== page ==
Intro music by Dylan Benson – http://dbproductioncompany.webs.com
They Type 26 was an indigenous Japanese revolver introduced in 1893 (26th year of the Meiji era) to replace the Smith & Wesson No. 3 in Japanese military service. In many ways the Type 26 was akin to the other military revolvers of the day, like the Russian (and Belgian) Nagant, the French M1892, as well as the later models of Webley. It uses a fairly weak (by today’s standards) 9x22mm rimmed cartridge, which was roughly equivalent to a light .38 S&W load.
Type 26 revolvers were manufactured until 1930, and although the Type 14 and Type 94 Nambu automatic pistols were adopted to replace it, the Type 26 revolver saw service through the end of WWII. In fact, these revolvers tended to live quite harsh lives, and the majority were arsenal refurbished at some point (some being refurbished more than once).
In shooting and handling, I found the Type 26 very similar to the British Enfield No2MkI. Both have quite light recoil thanks to their light-powered ammunition, and both are double-action only designs. As with the Enfield, the Nambu trigger feels too heavy when target shooting or general handling, but I suspect it would prove well suited to combat shooting (as the Enfield certainly does). One interesting potential defect of the Type 26 is that its cylinder can spin freely until the trigger is pulled, at which point it is indexed by one position and locked in place. This theoretically makes it possible for a partially-fired cylinder to be inadvertently rotated, and a previously-fired round to wind up under the hammer when the shooter is expecting a live round. This seems unlikely to happen very often, but it is possible. The rapid unloading of the break-action design is nice, although (again, as with the Enfield) loading cartridges individually prevents the gun from being very fast to get back into action.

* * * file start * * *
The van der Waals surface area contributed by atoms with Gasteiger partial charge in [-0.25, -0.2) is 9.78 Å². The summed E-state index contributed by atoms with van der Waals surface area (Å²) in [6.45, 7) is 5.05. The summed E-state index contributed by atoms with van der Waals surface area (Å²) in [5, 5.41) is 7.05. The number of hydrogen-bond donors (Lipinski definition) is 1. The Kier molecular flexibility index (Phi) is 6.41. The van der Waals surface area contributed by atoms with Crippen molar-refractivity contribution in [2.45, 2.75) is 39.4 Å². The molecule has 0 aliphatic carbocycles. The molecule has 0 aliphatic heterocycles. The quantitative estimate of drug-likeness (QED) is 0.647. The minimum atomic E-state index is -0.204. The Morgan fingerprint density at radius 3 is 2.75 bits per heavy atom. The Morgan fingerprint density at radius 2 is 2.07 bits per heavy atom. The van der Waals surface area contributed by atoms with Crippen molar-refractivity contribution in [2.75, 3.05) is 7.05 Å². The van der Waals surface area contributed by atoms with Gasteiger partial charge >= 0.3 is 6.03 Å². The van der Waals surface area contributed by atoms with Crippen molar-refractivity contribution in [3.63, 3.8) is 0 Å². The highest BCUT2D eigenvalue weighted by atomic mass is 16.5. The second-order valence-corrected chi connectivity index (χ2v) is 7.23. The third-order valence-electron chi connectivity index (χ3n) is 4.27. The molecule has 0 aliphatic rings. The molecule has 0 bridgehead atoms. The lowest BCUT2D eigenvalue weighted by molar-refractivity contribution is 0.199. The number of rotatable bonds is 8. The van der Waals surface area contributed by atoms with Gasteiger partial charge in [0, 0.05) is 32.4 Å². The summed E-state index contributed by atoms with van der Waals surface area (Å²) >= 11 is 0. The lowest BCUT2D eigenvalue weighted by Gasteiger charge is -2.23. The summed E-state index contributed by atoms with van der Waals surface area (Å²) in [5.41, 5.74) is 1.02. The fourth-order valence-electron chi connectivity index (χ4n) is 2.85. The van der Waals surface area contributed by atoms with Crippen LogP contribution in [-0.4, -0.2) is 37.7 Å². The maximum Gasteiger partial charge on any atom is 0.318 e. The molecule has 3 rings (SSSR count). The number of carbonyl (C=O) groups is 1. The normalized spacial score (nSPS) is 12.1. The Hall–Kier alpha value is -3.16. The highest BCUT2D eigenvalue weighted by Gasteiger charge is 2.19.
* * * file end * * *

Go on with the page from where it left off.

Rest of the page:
Overall, I like the Type 26. It isn’t flashy or powerful or particularly innovative, but it is a reliable and effective combat sidearm. It’s a shame the ammunition is essentially unobtainable outside of converting brass and handloading.
At Forgotten Weapons I think the most interesting guns out there are the most obscure ones. I try to search out experimental and prototype weapons and show you how they work, in addition to more conventional guns that you may not have heard of before. You’re much more likely to find a video on the Cei Rigotti or Webley-Fosbery here than an AR or Glock. So, do you want to learn about something new today? Then stick around!